Taken in October of 2014 in Maharashtra, Aurangabad District, near Fardapur
While these Buddhist caves look quite prominent now, in 1819, they’d been grown over by vegetation and were long forgotten until rediscovered by Captain John Smith, who was engaged in a tiger hunt at the time.
In the caves of Ajanta, many wall paintings have been preserved. As harsh light can damage these artworks, some of which have survived for centuries, flashes and outside lighting are prohibited. Therefore, it’s a challenge get decent photos, but here are a few attempts.
There are two types of caves at Ajanta; chaitya-grihas (a.k.a. sanctuary, prayer hall, or meditation hall) and sanghārāmas (a.k.a. vihāras or monasteries.) This is an example of the former, of which there are only a few. In fact, it (cave 26) is the most ornate of the Ajanta sanctuaries. Sanctuaries are distinguished by domed roofs and the presence of a stupa, which is a monument that is typically dome-shaped but need not be so flashy as this one–sometimes they are simply mounds. The sanctuaries also have fanlights (like a transom) that bring in more light than the monasteries.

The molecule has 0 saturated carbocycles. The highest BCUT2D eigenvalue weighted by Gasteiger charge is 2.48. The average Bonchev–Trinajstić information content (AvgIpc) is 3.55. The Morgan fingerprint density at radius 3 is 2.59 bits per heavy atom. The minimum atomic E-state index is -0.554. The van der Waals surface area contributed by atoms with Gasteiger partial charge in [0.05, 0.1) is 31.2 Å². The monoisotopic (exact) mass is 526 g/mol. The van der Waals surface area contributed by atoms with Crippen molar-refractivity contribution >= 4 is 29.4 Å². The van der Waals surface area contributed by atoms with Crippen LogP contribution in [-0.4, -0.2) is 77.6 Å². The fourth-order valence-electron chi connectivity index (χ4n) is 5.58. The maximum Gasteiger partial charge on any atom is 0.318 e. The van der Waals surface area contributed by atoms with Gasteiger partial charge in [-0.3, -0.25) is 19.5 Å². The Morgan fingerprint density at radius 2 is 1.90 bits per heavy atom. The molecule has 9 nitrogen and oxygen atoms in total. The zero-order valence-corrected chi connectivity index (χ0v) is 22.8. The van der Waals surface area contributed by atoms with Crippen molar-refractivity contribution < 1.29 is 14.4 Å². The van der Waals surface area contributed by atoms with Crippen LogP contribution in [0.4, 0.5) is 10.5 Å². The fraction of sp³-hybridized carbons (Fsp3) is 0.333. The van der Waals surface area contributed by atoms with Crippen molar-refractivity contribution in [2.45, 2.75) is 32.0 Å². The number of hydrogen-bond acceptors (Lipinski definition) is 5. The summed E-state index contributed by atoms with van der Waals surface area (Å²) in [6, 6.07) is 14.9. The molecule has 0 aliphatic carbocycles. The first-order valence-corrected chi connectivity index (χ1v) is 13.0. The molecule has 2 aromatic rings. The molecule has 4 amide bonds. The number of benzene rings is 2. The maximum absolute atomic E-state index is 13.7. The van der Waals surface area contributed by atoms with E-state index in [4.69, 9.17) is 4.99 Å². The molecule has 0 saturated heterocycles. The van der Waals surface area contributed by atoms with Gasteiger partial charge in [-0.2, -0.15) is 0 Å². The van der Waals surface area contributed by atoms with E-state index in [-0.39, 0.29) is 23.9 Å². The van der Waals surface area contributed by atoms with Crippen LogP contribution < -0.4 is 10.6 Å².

Cave 26 also houses the carving of the reclining Buddha that I’m presently using for my header image.